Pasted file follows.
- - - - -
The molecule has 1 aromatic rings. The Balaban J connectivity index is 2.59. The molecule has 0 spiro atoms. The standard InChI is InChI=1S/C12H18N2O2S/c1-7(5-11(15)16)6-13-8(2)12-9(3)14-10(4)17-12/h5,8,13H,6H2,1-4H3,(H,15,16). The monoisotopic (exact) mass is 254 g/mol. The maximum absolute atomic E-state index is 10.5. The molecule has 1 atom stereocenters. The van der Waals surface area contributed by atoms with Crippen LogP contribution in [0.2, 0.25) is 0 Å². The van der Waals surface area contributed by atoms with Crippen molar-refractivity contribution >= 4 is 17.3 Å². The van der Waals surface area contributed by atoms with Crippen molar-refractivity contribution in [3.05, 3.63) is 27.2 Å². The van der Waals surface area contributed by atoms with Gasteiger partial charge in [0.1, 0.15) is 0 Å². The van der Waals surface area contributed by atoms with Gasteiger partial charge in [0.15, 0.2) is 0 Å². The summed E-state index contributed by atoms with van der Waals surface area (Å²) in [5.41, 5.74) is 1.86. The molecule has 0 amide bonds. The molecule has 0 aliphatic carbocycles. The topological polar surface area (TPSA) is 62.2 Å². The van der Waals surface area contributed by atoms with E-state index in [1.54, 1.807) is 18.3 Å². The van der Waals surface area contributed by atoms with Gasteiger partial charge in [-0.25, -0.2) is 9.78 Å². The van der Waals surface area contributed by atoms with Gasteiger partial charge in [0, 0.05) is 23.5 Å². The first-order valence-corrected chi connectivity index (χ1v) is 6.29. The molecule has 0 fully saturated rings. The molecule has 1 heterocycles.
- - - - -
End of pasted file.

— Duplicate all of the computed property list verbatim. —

The molecule has 1 aromatic rings. The Balaban J connectivity index is 2.59. The molecule has 0 spiro atoms. The standard InChI is InChI=1S/C12H18N2O2S/c1-7(5-11(15)16)6-13-8(2)12-9(3)14-10(4)17-12/h5,8,13H,6H2,1-4H3,(H,15,16). The monoisotopic (exact) mass is 254 g/mol. The maximum absolute atomic E-state index is 10.5. The molecule has 1 atom stereocenters. The van der Waals surface area contributed by atoms with Crippen LogP contribution in [0.2, 0.25) is 0 Å². The van der Waals surface area contributed by atoms with Crippen molar-refractivity contribution >= 4 is 17.3 Å². The van der Waals surface area contributed by atoms with Crippen molar-refractivity contribution in [3.05, 3.63) is 27.2 Å². The van der Waals surface area contributed by atoms with Gasteiger partial charge in [0.1, 0.15) is 0 Å². The van der Waals surface area contributed by atoms with Gasteiger partial charge in [0.15, 0.2) is 0 Å². The summed E-state index contributed by atoms with van der Waals surface area (Å²) in [5.41, 5.74) is 1.86. The molecule has 0 amide bonds. The molecule has 0 aliphatic carbocycles. The topological polar surface area (TPSA) is 62.2 Å². The van der Waals surface area contributed by atoms with E-state index in [1.54, 1.807) is 18.3 Å². The van der Waals surface area contributed by atoms with Gasteiger partial charge in [-0.25, -0.2) is 9.78 Å². The van der Waals surface area contributed by atoms with Gasteiger partial charge in [0, 0.05) is 23.5 Å². The first-order valence-corrected chi connectivity index (χ1v) is 6.29. The molecule has 0 fully saturated rings. The molecule has 1 heterocycles.